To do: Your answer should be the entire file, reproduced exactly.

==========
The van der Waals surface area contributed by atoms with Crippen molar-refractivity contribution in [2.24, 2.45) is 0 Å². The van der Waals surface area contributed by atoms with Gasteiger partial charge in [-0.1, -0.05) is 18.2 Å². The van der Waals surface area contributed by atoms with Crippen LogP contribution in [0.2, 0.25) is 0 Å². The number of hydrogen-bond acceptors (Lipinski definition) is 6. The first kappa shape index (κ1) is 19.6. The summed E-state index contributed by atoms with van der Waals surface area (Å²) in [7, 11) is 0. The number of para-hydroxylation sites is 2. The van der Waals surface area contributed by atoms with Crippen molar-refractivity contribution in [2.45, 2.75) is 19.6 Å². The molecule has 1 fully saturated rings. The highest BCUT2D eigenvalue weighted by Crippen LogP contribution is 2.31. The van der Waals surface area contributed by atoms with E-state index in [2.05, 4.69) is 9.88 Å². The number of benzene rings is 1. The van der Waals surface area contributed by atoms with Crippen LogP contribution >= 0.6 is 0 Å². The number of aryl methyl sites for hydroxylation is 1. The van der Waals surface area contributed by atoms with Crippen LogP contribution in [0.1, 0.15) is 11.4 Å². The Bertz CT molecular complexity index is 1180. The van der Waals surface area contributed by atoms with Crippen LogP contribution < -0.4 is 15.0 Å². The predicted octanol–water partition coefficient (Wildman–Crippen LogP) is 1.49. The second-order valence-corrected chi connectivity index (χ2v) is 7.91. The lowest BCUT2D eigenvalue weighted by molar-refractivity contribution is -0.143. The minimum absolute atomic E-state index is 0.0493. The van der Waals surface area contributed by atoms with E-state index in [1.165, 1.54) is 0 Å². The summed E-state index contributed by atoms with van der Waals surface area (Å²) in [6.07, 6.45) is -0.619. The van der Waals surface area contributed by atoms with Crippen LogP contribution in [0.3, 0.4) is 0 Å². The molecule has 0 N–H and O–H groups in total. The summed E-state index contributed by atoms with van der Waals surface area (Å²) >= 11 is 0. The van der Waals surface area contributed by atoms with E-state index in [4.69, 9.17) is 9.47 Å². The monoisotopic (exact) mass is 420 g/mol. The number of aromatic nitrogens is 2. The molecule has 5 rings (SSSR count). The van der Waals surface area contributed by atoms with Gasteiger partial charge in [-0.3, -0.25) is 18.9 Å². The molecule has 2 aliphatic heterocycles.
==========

The van der Waals surface area contributed by atoms with Crippen molar-refractivity contribution in [2.24, 2.45) is 0 Å². The van der Waals surface area contributed by atoms with Gasteiger partial charge in [-0.1, -0.05) is 18.2 Å². The van der Waals surface area contributed by atoms with Crippen LogP contribution in [0.2, 0.25) is 0 Å². The number of hydrogen-bond acceptors (Lipinski definition) is 6. The first kappa shape index (κ1) is 19.6. The summed E-state index contributed by atoms with van der Waals surface area (Å²) in [7, 11) is 0. The number of para-hydroxylation sites is 2. The van der Waals surface area contributed by atoms with Crippen molar-refractivity contribution in [2.45, 2.75) is 19.6 Å². The molecule has 1 fully saturated rings. The highest BCUT2D eigenvalue weighted by Crippen LogP contribution is 2.31. The van der Waals surface area contributed by atoms with E-state index in [2.05, 4.69) is 9.88 Å². The number of benzene rings is 1. The van der Waals surface area contributed by atoms with Crippen LogP contribution >= 0.6 is 0 Å². The number of aryl methyl sites for hydroxylation is 1. The van der Waals surface area contributed by atoms with Crippen LogP contribution in [0.1, 0.15) is 11.4 Å². The Bertz CT molecular complexity index is 1180. The van der Waals surface area contributed by atoms with Crippen LogP contribution < -0.4 is 15.0 Å². The predicted octanol–water partition coefficient (Wildman–Crippen LogP) is 1.49. The second-order valence-corrected chi connectivity index (χ2v) is 7.91. The lowest BCUT2D eigenvalue weighted by molar-refractivity contribution is -0.143. The minimum absolute atomic E-state index is 0.0493. The van der Waals surface area contributed by atoms with E-state index in [1.165, 1.54) is 0 Å². The summed E-state index contributed by atoms with van der Waals surface area (Å²) in [6.07, 6.45) is -0.619. The van der Waals surface area contributed by atoms with Crippen LogP contribution in [0.3, 0.4) is 0 Å². The molecule has 0 N–H and O–H groups in total. The summed E-state index contributed by atoms with van der Waals surface area (Å²) >= 11 is 0. The van der Waals surface area contributed by atoms with E-state index in [4.69, 9.17) is 9.47 Å². The monoisotopic (exact) mass is 420 g/mol. The number of aromatic nitrogens is 2. The molecule has 5 rings (SSSR count). The van der Waals surface area contributed by atoms with Gasteiger partial charge in [-0.3, -0.25) is 18.9 Å². The molecule has 2 aliphatic heterocycles.